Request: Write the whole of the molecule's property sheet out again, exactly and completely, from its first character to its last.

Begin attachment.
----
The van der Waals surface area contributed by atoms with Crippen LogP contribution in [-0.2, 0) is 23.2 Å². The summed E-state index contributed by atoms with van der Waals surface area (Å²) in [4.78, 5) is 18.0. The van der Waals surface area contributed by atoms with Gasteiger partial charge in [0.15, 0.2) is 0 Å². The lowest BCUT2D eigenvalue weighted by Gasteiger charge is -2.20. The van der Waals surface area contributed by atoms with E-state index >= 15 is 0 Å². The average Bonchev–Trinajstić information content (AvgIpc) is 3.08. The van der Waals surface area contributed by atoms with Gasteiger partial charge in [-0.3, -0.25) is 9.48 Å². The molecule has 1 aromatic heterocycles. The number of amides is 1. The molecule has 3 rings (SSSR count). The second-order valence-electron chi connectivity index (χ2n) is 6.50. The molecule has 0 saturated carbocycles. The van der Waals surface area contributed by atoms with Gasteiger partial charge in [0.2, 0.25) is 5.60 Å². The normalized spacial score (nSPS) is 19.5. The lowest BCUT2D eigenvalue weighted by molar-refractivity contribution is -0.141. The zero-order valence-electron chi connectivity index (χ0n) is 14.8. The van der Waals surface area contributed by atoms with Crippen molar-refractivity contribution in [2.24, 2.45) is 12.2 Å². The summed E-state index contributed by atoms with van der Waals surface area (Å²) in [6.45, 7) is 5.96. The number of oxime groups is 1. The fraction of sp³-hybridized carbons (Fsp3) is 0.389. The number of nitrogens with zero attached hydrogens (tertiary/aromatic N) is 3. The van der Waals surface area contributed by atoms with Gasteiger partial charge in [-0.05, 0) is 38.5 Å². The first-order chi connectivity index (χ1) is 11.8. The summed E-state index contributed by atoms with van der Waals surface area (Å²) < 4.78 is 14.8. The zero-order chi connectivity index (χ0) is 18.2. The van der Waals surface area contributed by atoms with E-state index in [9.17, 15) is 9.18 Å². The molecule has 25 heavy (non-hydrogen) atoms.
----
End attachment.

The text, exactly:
The van der Waals surface area contributed by atoms with Crippen LogP contribution in [-0.2, 0) is 23.2 Å². The summed E-state index contributed by atoms with van der Waals surface area (Å²) in [4.78, 5) is 18.0. The van der Waals surface area contributed by atoms with Gasteiger partial charge in [0.15, 0.2) is 0 Å². The lowest BCUT2D eigenvalue weighted by Gasteiger charge is -2.20. The van der Waals surface area contributed by atoms with E-state index >= 15 is 0 Å². The average Bonchev–Trinajstić information content (AvgIpc) is 3.08. The van der Waals surface area contributed by atoms with Gasteiger partial charge in [-0.3, -0.25) is 9.48 Å². The molecule has 1 aromatic heterocycles. The number of amides is 1. The molecule has 3 rings (SSSR count). The second-order valence-electron chi connectivity index (χ2n) is 6.50. The molecule has 0 saturated carbocycles. The van der Waals surface area contributed by atoms with Gasteiger partial charge in [0.2, 0.25) is 5.60 Å². The normalized spacial score (nSPS) is 19.5. The lowest BCUT2D eigenvalue weighted by molar-refractivity contribution is -0.141. The zero-order valence-electron chi connectivity index (χ0n) is 14.8. The van der Waals surface area contributed by atoms with Crippen molar-refractivity contribution in [2.24, 2.45) is 12.2 Å². The summed E-state index contributed by atoms with van der Waals surface area (Å²) in [6.45, 7) is 5.96. The number of oxime groups is 1. The fraction of sp³-hybridized carbons (Fsp3) is 0.389. The number of nitrogens with zero attached hydrogens (tertiary/aromatic N) is 3. The van der Waals surface area contributed by atoms with Gasteiger partial charge in [-0.05, 0) is 38.5 Å². The first-order chi connectivity index (χ1) is 11.8. The summed E-state index contributed by atoms with van der Waals surface area (Å²) < 4.78 is 14.8. The zero-order chi connectivity index (χ0) is 18.2. The van der Waals surface area contributed by atoms with E-state index in [9.17, 15) is 9.18 Å². The molecule has 25 heavy (non-hydrogen) atoms.